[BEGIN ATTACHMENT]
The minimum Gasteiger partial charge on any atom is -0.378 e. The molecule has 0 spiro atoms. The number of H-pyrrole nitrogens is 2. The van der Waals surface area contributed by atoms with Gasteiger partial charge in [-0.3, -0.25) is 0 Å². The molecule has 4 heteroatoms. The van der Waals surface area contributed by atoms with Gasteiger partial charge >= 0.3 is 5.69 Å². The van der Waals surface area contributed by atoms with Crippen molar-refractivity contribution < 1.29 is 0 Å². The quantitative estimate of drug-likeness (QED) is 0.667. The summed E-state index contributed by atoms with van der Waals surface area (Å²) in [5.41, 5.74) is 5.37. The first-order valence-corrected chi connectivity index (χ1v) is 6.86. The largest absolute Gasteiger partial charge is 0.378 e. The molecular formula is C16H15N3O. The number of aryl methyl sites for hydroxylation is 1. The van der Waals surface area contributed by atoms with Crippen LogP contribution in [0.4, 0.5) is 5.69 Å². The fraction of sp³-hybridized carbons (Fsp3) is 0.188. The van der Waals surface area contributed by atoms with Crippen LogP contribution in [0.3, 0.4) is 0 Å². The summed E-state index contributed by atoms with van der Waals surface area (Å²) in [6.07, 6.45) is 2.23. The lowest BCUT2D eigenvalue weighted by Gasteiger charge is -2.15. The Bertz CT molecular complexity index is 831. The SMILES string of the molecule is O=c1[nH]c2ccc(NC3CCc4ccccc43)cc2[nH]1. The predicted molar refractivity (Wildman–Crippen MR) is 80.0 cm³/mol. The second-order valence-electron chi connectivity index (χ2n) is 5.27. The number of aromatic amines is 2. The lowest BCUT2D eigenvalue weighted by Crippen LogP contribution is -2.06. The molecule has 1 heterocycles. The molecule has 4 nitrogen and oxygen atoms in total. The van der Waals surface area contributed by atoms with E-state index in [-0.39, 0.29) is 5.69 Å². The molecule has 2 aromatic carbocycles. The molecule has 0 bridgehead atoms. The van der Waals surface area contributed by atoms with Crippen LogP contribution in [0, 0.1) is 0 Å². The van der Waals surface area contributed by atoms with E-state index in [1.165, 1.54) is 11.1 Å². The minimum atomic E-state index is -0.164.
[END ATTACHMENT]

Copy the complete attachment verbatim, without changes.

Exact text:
The minimum Gasteiger partial charge on any atom is -0.378 e. The molecule has 0 spiro atoms. The number of H-pyrrole nitrogens is 2. The van der Waals surface area contributed by atoms with Gasteiger partial charge in [-0.3, -0.25) is 0 Å². The molecule has 4 heteroatoms. The van der Waals surface area contributed by atoms with Gasteiger partial charge >= 0.3 is 5.69 Å². The van der Waals surface area contributed by atoms with Crippen molar-refractivity contribution < 1.29 is 0 Å². The quantitative estimate of drug-likeness (QED) is 0.667. The summed E-state index contributed by atoms with van der Waals surface area (Å²) in [5.41, 5.74) is 5.37. The first-order valence-corrected chi connectivity index (χ1v) is 6.86. The largest absolute Gasteiger partial charge is 0.378 e. The molecular formula is C16H15N3O. The number of aryl methyl sites for hydroxylation is 1. The van der Waals surface area contributed by atoms with Crippen LogP contribution in [0.4, 0.5) is 5.69 Å². The fraction of sp³-hybridized carbons (Fsp3) is 0.188. The van der Waals surface area contributed by atoms with Crippen LogP contribution in [0.3, 0.4) is 0 Å². The summed E-state index contributed by atoms with van der Waals surface area (Å²) in [6.07, 6.45) is 2.23. The lowest BCUT2D eigenvalue weighted by Gasteiger charge is -2.15. The Bertz CT molecular complexity index is 831. The SMILES string of the molecule is O=c1[nH]c2ccc(NC3CCc4ccccc43)cc2[nH]1. The predicted molar refractivity (Wildman–Crippen MR) is 80.0 cm³/mol. The second-order valence-electron chi connectivity index (χ2n) is 5.27. The number of aromatic amines is 2. The lowest BCUT2D eigenvalue weighted by Crippen LogP contribution is -2.06. The molecule has 1 heterocycles. The molecule has 4 nitrogen and oxygen atoms in total. The van der Waals surface area contributed by atoms with E-state index in [-0.39, 0.29) is 5.69 Å². The molecule has 2 aromatic carbocycles. The molecule has 0 bridgehead atoms. The van der Waals surface area contributed by atoms with Crippen LogP contribution in [0, 0.1) is 0 Å². The van der Waals surface area contributed by atoms with E-state index in [1.165, 1.54) is 11.1 Å². The minimum atomic E-state index is -0.164.